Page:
Historical, backed by considerable investments private leasing of state property should be given a chance to be transformed into concessions in a simplified way. If it remains as lease, it will require criteria for confirming integral improvements, automatic renewal of contracts, and simple procedure for lessee replacement in case of reorganization.

Long-term (over five years) lease with investment obligations also looks promising. Investors show their interest and ask how to determine investment obligations, how to link the payback period to the lease term, what parameters should be used to compete, how ownership rights will be distributed, and what guarantees and compensation will be provided if the contract is terminated.

Some of these matters will be addressed during the international technical assistance projects in which we are honored to be involved.

Electronic and indestructible

Today, paperless format means security, uninterrupted operation, and flexibility of remote document management. An entire archive of corporate documents may be destroyed by a rocket and fire – these are the terrible realities of today. It is noteworthy that the state is digitalizing much faster than the private sector. The latter is hampered by the uncertainty of tax audits of electronic document management (EDM), archaic archival legislation and discrepancies with the EU standards in the field of trust services.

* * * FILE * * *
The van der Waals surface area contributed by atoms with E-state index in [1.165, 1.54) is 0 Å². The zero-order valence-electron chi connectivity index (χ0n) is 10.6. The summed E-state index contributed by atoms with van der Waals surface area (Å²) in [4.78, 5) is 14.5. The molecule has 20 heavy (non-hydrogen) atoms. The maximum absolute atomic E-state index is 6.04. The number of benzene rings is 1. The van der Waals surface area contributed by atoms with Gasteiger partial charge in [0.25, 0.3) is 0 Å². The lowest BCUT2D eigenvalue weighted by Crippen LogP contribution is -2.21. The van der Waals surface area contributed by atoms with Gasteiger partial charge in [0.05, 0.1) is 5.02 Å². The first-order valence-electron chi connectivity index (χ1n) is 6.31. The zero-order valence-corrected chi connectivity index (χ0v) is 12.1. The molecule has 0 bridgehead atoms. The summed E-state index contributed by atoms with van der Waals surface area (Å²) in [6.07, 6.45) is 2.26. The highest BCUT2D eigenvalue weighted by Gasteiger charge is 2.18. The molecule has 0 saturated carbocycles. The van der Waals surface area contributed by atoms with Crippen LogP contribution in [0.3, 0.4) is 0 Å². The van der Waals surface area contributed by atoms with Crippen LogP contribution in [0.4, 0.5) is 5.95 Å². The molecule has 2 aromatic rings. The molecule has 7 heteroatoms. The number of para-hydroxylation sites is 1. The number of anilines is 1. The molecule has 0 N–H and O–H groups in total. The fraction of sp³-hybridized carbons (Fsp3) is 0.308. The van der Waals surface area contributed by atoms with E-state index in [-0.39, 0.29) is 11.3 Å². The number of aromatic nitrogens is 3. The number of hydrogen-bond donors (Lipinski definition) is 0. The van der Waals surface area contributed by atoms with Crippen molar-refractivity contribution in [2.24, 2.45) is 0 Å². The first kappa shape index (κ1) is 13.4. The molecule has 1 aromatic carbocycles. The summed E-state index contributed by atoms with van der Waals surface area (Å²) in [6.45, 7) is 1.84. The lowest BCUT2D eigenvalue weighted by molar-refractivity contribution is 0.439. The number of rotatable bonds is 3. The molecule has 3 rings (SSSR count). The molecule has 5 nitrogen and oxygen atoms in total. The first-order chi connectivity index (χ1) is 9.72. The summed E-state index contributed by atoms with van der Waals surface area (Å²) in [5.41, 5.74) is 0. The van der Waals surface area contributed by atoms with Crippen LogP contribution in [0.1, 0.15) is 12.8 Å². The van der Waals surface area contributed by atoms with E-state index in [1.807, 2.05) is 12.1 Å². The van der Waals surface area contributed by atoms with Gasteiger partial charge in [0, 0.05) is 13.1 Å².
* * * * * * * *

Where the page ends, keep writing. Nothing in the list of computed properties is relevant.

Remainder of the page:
Businesses are concerned about tax audits after switching to EDM as they are uncertain whether tax authorities will recognize the validity of e-documents, how to share such documents or how to respond to a request to print all source documents. The state must ensure that it accepts EDM in B2B transactions and tax audits of EDM must be formalized. For this purpose, we, together with a number of leading companies, have launched the Inspector in Smartphone project designed to establish rules and develop digital competencies of tax authorities.

The state archive requires that paper copies of documents intended for long-term storage be created, which duplicates the electronic process. In addition, there are strict requirements for document naming and cataloging. These should be abolished and simplified.

Ukraine and the EU have not signed an agreement on mutual recognition of trust services. However, the approximation to a digital visa-free regime with the EU has moved forward. Draft Law No. 6173 on the recognition of European signatures in Ukraine and the remote receipt of QES was recently adopted. The Cabinet of Ministers of Ukraine adopted Resolution No. 1311 on the experimental recognition of trust services between Ukraine and the EU. We expect that these regulations will help to launch the cross-border EDM and open up new opportunities for non-residents in Ukraine even without a special agreement with the EU.